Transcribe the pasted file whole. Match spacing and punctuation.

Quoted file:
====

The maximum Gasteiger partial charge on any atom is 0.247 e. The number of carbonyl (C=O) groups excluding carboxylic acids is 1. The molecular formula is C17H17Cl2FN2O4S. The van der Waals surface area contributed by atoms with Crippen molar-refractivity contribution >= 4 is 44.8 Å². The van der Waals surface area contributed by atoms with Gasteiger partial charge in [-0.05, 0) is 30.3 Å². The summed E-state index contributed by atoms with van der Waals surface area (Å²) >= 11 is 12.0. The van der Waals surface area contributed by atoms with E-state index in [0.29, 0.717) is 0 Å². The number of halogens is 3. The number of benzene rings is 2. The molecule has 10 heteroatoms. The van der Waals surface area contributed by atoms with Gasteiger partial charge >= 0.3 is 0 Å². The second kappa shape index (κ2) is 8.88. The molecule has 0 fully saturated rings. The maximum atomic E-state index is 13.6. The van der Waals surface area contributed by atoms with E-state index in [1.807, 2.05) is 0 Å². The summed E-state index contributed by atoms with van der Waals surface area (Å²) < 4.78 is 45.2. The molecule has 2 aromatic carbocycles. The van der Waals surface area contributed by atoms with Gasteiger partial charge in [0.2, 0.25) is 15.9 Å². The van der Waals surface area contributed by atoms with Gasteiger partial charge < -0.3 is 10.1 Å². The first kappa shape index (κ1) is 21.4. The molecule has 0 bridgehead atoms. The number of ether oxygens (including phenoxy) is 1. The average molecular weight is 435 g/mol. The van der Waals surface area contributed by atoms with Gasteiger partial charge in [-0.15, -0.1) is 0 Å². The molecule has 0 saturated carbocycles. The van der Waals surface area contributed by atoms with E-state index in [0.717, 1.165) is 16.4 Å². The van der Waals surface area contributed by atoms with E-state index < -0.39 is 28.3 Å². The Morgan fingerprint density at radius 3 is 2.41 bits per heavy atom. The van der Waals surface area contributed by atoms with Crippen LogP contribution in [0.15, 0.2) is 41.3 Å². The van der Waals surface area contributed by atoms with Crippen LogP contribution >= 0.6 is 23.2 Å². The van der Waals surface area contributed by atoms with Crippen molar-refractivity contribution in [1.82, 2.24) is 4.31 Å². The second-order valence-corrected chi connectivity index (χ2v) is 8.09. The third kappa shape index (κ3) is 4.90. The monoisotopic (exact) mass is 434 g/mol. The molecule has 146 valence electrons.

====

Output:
The maximum Gasteiger partial charge on any atom is 0.247 e. The number of carbonyl (C=O) groups excluding carboxylic acids is 1. The molecular formula is C17H17Cl2FN2O4S. The van der Waals surface area contributed by atoms with Crippen molar-refractivity contribution >= 4 is 44.8 Å². The van der Waals surface area contributed by atoms with Gasteiger partial charge in [-0.05, 0) is 30.3 Å². The summed E-state index contributed by atoms with van der Waals surface area (Å²) >= 11 is 12.0. The van der Waals surface area contributed by atoms with E-state index in [0.29, 0.717) is 0 Å². The number of halogens is 3. The number of benzene rings is 2. The molecule has 10 heteroatoms. The van der Waals surface area contributed by atoms with Gasteiger partial charge >= 0.3 is 0 Å². The second kappa shape index (κ2) is 8.88. The molecule has 0 fully saturated rings. The maximum atomic E-state index is 13.6. The van der Waals surface area contributed by atoms with E-state index in [1.807, 2.05) is 0 Å². The summed E-state index contributed by atoms with van der Waals surface area (Å²) < 4.78 is 45.2. The molecule has 2 aromatic carbocycles. The van der Waals surface area contributed by atoms with Gasteiger partial charge in [0.2, 0.25) is 15.9 Å². The van der Waals surface area contributed by atoms with Gasteiger partial charge < -0.3 is 10.1 Å². The first kappa shape index (κ1) is 21.4. The molecule has 0 bridgehead atoms. The number of ether oxygens (including phenoxy) is 1. The average molecular weight is 435 g/mol. The van der Waals surface area contributed by atoms with Gasteiger partial charge in [-0.15, -0.1) is 0 Å². The molecule has 0 saturated carbocycles. The van der Waals surface area contributed by atoms with E-state index in [0.717, 1.165) is 16.4 Å². The van der Waals surface area contributed by atoms with E-state index < -0.39 is 28.3 Å². The Morgan fingerprint density at radius 3 is 2.41 bits per heavy atom. The van der Waals surface area contributed by atoms with Crippen LogP contribution in [0.15, 0.2) is 41.3 Å². The van der Waals surface area contributed by atoms with Crippen LogP contribution >= 0.6 is 23.2 Å². The van der Waals surface area contributed by atoms with Crippen molar-refractivity contribution in [1.82, 2.24) is 4.31 Å². The second-order valence-corrected chi connectivity index (χ2v) is 8.09. The third kappa shape index (κ3) is 4.90. The monoisotopic (exact) mass is 434 g/mol. The molecule has 146 valence electrons.